This episode, among others, was a clear signal that the established powers were ready to take their stand. Western churches and governments were not interested in the progress of sex research and, in any case, did not want its results to be known to the general public. The following decades proved that the signal had been understood. Many researchers became themselves highly intolerant and remained content with defending the status quo. Psychiatry emerged as a new medical discipline. Its practitioners took up the fight against "self-abuse" and advanced ever more fantastic theories about its causes and consequences. The French psychiatrists Morel, Magnan, and Charcot strengthened the old morality by ascribing unconventional sexual behavior to "degeneracy" which produced sexua! "perversions". Russian, German, and Austrian doctors developed the concept of "sexual psychopathology" which was blamed for all deviations from the sexual norm. Finally, in 1886 the Viennese psychiatrist Richard von Krafft-Ebing deplored, listed, and classified these deviations in his influential textbook Psychopathia Sexualis. Just as the title itself, large portions of the text were written in Latin, so as to make them unintelligible to ordinary readers. (For details see "Conformity and Deviance—Healthy—Sick.")
It was not until the beginning of our own century that a more critical attitude gained some ground. Sigmund Freud dismissed the concept of degeneracy and explained "abnormal" sexual behavior as the result of traumatic childhood experiences. At the same time, he offered a keen and unflattering analysis of modern civilization. More practical research was done by Havelock Ellis, Iwan Bloch, and Magnus Hirschfeld, who published voluminous studies of sexual behavior, thus laying the groundwork for a new academic discipline: "Sexualwissenschaft" (sex science) or "sexology". This kind of work was later continued by American scientists like Kinsey, Masters, and Johnson.
Another important research effort concerned the venereal diseases. In 1906 Wassermann developed his famous test for syphilis, and in 1910 Ehrlich and Hata found the first successful cure. The discovery of penicillin by Fleming in 1928 then prepared the way for our present effective methods of treatment.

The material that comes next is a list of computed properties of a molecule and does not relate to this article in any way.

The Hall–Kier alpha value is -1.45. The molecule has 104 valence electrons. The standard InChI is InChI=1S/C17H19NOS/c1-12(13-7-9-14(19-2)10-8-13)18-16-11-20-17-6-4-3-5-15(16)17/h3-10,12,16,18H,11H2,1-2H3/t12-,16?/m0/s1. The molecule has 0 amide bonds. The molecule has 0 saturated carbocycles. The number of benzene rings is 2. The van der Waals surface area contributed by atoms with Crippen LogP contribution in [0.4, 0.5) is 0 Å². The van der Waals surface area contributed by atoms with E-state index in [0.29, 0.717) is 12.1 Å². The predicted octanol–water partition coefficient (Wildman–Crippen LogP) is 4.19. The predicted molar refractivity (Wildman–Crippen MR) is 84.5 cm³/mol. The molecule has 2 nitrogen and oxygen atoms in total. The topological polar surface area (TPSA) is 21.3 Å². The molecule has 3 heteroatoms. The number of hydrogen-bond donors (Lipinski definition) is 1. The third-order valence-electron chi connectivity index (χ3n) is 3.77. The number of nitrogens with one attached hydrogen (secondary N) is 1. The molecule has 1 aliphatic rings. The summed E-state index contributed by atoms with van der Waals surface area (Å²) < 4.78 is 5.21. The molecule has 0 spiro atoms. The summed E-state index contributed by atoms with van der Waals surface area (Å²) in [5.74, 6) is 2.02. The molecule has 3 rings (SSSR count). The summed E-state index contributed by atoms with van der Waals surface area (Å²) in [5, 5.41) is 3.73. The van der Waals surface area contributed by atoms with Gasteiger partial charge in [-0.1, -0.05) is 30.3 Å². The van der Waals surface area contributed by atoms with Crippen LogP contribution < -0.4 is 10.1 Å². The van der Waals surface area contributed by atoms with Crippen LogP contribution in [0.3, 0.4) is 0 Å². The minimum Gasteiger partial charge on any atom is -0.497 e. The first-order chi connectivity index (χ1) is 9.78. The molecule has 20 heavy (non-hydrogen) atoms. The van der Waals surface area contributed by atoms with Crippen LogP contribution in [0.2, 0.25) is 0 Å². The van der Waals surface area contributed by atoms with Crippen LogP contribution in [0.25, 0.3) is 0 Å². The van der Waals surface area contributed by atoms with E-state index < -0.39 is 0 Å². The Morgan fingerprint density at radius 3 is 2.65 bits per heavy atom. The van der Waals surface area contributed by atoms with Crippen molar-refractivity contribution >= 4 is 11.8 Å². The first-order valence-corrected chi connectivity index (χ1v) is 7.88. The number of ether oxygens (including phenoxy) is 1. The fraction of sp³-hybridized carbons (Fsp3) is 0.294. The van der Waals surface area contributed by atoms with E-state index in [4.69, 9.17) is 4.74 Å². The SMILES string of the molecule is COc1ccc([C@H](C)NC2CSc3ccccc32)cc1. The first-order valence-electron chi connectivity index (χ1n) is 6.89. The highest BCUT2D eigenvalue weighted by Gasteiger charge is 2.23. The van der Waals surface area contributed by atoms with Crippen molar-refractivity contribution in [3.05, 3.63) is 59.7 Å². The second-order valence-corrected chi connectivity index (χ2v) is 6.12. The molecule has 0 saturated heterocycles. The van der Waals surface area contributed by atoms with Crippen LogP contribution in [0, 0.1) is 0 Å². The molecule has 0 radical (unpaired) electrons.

The First World War (1914-18) shook the existing moral order and led to greatly increased sexual freedom. Women became more emancipated and rejected their traditional gender roles as too confining. They and other sexually oppressed groups found new arguments in the work of anthropologists who made cross-cultural studies of sex. Once more, the Pacific islands supplied the material for a moral lesson. In the 1920s and '30s Bronislaw Malinowski and Margaret Mead studied the Trobrianders, Samoans, and other "primitives", and confirmed that neither our Western ideals of sexual behavior nor our concepts of masculinity and femininity are universal. These studies also proved that greater sexual tolerance need not lead to moral decay. In 1951 Clellan S. Ford and Frank A. Beach summarized a vast amount of anthropological data in their book Patterns of Sexual Behavior and arrived at the same conclusion.
Today, sex research continues on numerous fronts and is increasingly being accepted. Indeed, occasionally it is even taken too seriously or burdened with too many expectations. For instance, some laymen believe that modern sex research has produced entirely new human insights. However, this is only partially true. After all, the most "revolutionary" discoveries of Freud (infant sexuality), Kinsey (the great extent of homosexual behavior and the high sexual responsiveness of adolescents), and Masters and Johnson (the superior orgasmic potential of women) had already been common knowledge in ancient and medieval times. This knowledge had been suppressed only within the last few centuries and only in the industrialized West. Thus, in many cases our modern sex researchers have merely revived some very old truths.
This realization does not take any credit away from recent accomplishments, but it shows that it may be useful to put them in some historical perspective. The following pages make this attempt by briefly describing the work of a few outstanding researchers. A concluding section deals with present concerns and possible future developments.